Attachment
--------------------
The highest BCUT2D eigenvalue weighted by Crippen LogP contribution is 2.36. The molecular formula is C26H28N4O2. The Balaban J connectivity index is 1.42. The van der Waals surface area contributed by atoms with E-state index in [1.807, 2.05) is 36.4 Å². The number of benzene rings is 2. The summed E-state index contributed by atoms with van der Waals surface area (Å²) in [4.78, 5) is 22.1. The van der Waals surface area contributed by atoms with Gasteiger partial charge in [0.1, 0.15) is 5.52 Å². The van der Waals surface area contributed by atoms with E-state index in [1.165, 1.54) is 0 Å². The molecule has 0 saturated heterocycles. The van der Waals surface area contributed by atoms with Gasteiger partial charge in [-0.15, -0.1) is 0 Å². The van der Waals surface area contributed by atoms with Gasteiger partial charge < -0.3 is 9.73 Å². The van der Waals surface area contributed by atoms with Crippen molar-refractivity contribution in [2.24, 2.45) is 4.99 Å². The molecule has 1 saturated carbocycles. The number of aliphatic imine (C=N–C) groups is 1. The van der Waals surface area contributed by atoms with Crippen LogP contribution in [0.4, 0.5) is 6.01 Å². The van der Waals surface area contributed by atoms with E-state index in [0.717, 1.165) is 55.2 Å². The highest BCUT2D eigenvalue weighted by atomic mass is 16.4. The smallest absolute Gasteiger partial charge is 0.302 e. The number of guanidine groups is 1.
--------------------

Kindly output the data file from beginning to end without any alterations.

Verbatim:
The highest BCUT2D eigenvalue weighted by Crippen LogP contribution is 2.36. The molecular formula is C26H28N4O2. The Balaban J connectivity index is 1.42. The van der Waals surface area contributed by atoms with E-state index in [1.807, 2.05) is 36.4 Å². The number of benzene rings is 2. The summed E-state index contributed by atoms with van der Waals surface area (Å²) in [4.78, 5) is 22.1. The van der Waals surface area contributed by atoms with Gasteiger partial charge in [0.1, 0.15) is 5.52 Å². The van der Waals surface area contributed by atoms with E-state index in [1.165, 1.54) is 0 Å². The molecule has 0 saturated heterocycles. The van der Waals surface area contributed by atoms with Gasteiger partial charge in [-0.15, -0.1) is 0 Å². The van der Waals surface area contributed by atoms with Gasteiger partial charge < -0.3 is 9.73 Å². The van der Waals surface area contributed by atoms with Crippen molar-refractivity contribution in [2.24, 2.45) is 4.99 Å². The molecule has 1 saturated carbocycles. The number of aliphatic imine (C=N–C) groups is 1. The van der Waals surface area contributed by atoms with Crippen LogP contribution in [0.4, 0.5) is 6.01 Å². The van der Waals surface area contributed by atoms with E-state index in [0.717, 1.165) is 55.2 Å². The highest BCUT2D eigenvalue weighted by atomic mass is 16.4. The smallest absolute Gasteiger partial charge is 0.302 e. The number of guanidine groups is 1.